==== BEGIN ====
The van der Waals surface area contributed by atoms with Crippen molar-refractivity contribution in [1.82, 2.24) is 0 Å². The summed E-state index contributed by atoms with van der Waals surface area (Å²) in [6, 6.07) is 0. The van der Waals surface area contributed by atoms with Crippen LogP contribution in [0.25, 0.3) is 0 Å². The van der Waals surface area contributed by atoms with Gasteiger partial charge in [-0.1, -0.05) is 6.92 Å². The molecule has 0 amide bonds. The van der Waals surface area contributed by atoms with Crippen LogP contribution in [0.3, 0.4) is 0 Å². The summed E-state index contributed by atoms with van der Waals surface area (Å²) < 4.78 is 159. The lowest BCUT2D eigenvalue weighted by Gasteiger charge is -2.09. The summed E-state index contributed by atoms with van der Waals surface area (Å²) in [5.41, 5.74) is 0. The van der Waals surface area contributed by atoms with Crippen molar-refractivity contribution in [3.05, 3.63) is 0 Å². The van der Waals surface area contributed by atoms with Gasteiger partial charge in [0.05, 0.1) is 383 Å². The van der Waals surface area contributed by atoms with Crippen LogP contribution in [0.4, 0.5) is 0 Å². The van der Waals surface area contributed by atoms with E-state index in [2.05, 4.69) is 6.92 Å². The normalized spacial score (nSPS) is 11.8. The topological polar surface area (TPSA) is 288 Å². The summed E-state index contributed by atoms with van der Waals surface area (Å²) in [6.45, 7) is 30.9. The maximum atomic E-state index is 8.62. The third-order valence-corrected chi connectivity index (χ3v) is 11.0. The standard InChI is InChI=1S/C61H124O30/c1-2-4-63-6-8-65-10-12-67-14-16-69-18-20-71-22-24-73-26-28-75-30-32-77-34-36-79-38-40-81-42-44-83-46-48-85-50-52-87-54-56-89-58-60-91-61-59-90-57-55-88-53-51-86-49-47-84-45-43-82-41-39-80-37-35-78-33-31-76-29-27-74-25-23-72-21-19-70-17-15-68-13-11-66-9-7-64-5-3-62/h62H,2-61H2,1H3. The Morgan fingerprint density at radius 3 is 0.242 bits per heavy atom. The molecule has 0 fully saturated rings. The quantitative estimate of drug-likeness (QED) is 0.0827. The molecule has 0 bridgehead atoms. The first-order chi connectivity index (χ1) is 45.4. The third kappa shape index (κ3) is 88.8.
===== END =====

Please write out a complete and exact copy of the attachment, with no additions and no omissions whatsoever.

The van der Waals surface area contributed by atoms with Crippen molar-refractivity contribution in [1.82, 2.24) is 0 Å². The summed E-state index contributed by atoms with van der Waals surface area (Å²) in [6, 6.07) is 0. The van der Waals surface area contributed by atoms with Crippen LogP contribution in [0.25, 0.3) is 0 Å². The van der Waals surface area contributed by atoms with Gasteiger partial charge in [-0.1, -0.05) is 6.92 Å². The molecule has 0 amide bonds. The van der Waals surface area contributed by atoms with Crippen LogP contribution in [0.3, 0.4) is 0 Å². The summed E-state index contributed by atoms with van der Waals surface area (Å²) < 4.78 is 159. The lowest BCUT2D eigenvalue weighted by Gasteiger charge is -2.09. The summed E-state index contributed by atoms with van der Waals surface area (Å²) in [5.41, 5.74) is 0. The van der Waals surface area contributed by atoms with Crippen molar-refractivity contribution in [3.05, 3.63) is 0 Å². The van der Waals surface area contributed by atoms with Gasteiger partial charge in [0.05, 0.1) is 383 Å². The van der Waals surface area contributed by atoms with Crippen LogP contribution in [0.4, 0.5) is 0 Å². The van der Waals surface area contributed by atoms with E-state index in [2.05, 4.69) is 6.92 Å². The normalized spacial score (nSPS) is 11.8. The topological polar surface area (TPSA) is 288 Å². The summed E-state index contributed by atoms with van der Waals surface area (Å²) in [6.45, 7) is 30.9. The maximum atomic E-state index is 8.62. The third-order valence-corrected chi connectivity index (χ3v) is 11.0. The standard InChI is InChI=1S/C61H124O30/c1-2-4-63-6-8-65-10-12-67-14-16-69-18-20-71-22-24-73-26-28-75-30-32-77-34-36-79-38-40-81-42-44-83-46-48-85-50-52-87-54-56-89-58-60-91-61-59-90-57-55-88-53-51-86-49-47-84-45-43-82-41-39-80-37-35-78-33-31-76-29-27-74-25-23-72-21-19-70-17-15-68-13-11-66-9-7-64-5-3-62/h62H,2-61H2,1H3. The Morgan fingerprint density at radius 3 is 0.242 bits per heavy atom. The molecule has 0 fully saturated rings. The quantitative estimate of drug-likeness (QED) is 0.0827. The molecule has 0 bridgehead atoms. The first-order chi connectivity index (χ1) is 45.4. The third kappa shape index (κ3) is 88.8.